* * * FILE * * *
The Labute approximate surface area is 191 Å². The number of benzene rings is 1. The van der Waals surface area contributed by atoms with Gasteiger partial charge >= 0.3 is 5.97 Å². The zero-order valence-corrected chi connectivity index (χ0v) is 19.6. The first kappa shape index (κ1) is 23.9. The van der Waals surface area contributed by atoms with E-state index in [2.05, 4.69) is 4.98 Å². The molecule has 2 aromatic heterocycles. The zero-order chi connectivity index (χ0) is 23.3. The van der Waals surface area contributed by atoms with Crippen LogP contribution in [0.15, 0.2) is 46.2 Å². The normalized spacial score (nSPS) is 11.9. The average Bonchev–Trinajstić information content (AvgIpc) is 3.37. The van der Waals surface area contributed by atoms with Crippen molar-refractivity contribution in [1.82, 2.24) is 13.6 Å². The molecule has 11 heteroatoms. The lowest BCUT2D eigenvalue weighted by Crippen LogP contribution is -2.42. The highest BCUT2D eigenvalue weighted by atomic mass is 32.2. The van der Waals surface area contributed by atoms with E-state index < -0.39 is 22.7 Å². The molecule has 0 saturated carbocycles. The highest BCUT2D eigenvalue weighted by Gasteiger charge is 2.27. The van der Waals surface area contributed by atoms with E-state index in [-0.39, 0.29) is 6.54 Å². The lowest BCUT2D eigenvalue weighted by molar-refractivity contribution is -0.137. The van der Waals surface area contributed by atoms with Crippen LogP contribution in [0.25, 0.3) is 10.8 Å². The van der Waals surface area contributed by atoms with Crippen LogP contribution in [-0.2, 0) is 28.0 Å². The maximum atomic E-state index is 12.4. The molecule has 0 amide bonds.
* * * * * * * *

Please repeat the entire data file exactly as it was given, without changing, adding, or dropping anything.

The Labute approximate surface area is 191 Å². The number of benzene rings is 1. The van der Waals surface area contributed by atoms with Gasteiger partial charge >= 0.3 is 5.97 Å². The zero-order valence-corrected chi connectivity index (χ0v) is 19.6. The first kappa shape index (κ1) is 23.9. The van der Waals surface area contributed by atoms with E-state index in [2.05, 4.69) is 4.98 Å². The molecule has 2 aromatic heterocycles. The zero-order chi connectivity index (χ0) is 23.3. The van der Waals surface area contributed by atoms with Crippen LogP contribution in [0.15, 0.2) is 46.2 Å². The normalized spacial score (nSPS) is 11.9. The average Bonchev–Trinajstić information content (AvgIpc) is 3.37. The van der Waals surface area contributed by atoms with Crippen molar-refractivity contribution in [1.82, 2.24) is 13.6 Å². The molecule has 11 heteroatoms. The lowest BCUT2D eigenvalue weighted by Crippen LogP contribution is -2.42. The highest BCUT2D eigenvalue weighted by atomic mass is 32.2. The van der Waals surface area contributed by atoms with E-state index < -0.39 is 22.7 Å². The molecule has 0 saturated carbocycles. The highest BCUT2D eigenvalue weighted by Gasteiger charge is 2.27. The van der Waals surface area contributed by atoms with E-state index in [-0.39, 0.29) is 6.54 Å². The lowest BCUT2D eigenvalue weighted by molar-refractivity contribution is -0.137. The van der Waals surface area contributed by atoms with Crippen LogP contribution in [0.25, 0.3) is 10.8 Å². The van der Waals surface area contributed by atoms with Crippen LogP contribution in [-0.2, 0) is 28.0 Å². The maximum atomic E-state index is 12.4. The molecule has 0 amide bonds.